East Indies, China and Japan: June 1617

Pages 34-40

Calendar of State Papers Colonial, East Indies, China and Japan, Volume 3, 1617-1621. Originally published by Her Majesty's Stationery Office, London, 1870.

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June 1617

June 1. Ispahan. 90. George Pley to the East India Company. Has already certified them what occurred on his passage from England to India, and also touching that accident of untimely meeting with a carack and its destruction. The general letter will, he hopes, give the Company good satisfaction in every point of the hopefulness of "this new plantation." The bad time of their arrival in the summer, and the King's absence with his nobles and soldiers, the causes why they cannot at present make sale of their cloth to their content, yet they nothing doubt but that towards the winter they will find good sales and to good profit, so that by this year's fleet they may make some return in silks. Connok ready to depart hence towards the King ; he has obtained capitulations from him. The King's absence the cause of extraordinary expense. Grateful thanks for the Company's favour and bounty to him. Begs an allowance of 10l. per annum for his poor wife and children. [One page and a half. O.C., Vol. V., No. 494.]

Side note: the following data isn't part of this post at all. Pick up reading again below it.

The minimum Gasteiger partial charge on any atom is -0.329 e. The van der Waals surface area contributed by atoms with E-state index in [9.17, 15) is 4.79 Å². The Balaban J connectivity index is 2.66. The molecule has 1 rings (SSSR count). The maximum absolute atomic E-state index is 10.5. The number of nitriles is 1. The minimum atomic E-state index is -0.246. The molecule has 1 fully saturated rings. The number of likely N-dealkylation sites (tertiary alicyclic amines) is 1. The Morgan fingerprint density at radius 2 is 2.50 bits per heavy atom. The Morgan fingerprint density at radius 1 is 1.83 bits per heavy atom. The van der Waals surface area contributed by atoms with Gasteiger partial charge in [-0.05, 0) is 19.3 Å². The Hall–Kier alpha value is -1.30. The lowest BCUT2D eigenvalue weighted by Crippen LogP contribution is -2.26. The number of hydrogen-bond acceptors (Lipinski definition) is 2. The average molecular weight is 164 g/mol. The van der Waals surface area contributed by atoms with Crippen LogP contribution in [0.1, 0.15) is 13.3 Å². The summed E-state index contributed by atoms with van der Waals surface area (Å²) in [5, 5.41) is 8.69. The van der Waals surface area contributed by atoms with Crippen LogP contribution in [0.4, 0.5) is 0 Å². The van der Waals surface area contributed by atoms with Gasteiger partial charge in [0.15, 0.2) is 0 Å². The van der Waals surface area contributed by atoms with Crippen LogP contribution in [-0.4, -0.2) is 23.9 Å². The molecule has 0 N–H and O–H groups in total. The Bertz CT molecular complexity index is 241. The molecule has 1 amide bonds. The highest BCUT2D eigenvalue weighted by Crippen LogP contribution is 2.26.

June 2. Ispahan. 91. Connok, Pley, Pettus, and Tracy to the East India Company. Have written at large "in alphabet, thereby to secure the knowledge from our adversary the Portugal," who lay wait at Bagdad to intercept all their letters ; request that answer be sent to them in easy character, cypher, or alphabet. Have written to their Aleppo consul to send a trusty messenger, or two of the Arabian nation who are accustomed to, and they only do know the passage through the the desert. Have previously written at large of their difficulties, write now of their trade only. Pley and Pettus arrived at Ispahan twenty days since, having left Barker and Bell in factory at Shiraz. Their cloths too high priced or too dearly bought for this country. Their despatches to Surat and Bantam earnestly requesting commodities fitting for Ispahan. Reasons for desiring the whole Surat fleet to go to the port of Jask. Arrival of the Spanish Ambassador with great and rich presents, purposely to supplant the English. Must have 500 tons at least of spices yearly, for therein consists the welfare of their Persian trade, especially now in its infancy. English commodities which will sell in Persia and which they hope to receive by the next year's fleet. Hope credit will be given to their advices for they write upon certainties. Why a small ship or two, drawing but ten or twelve feet water, should be sent with the fleet. Further recommend a coach to be sent to this King, such an one as the Company gave to the King of India, a plain armour but good and of proof, two good serviceable short horsemen's swords, sharp at the point such as they use in the Low Countries, with the hilts not rich but fairly damasked only, a piece of choice English scarlet to apparel his women, but at no time to send anything effeminate as to the King of India, but serviceable and for use, "this King being reported valiant and the discreetest prince in these Eastern parts." [Three pages and a quarter. O.C., Vol. V., No. 495.] Inclose,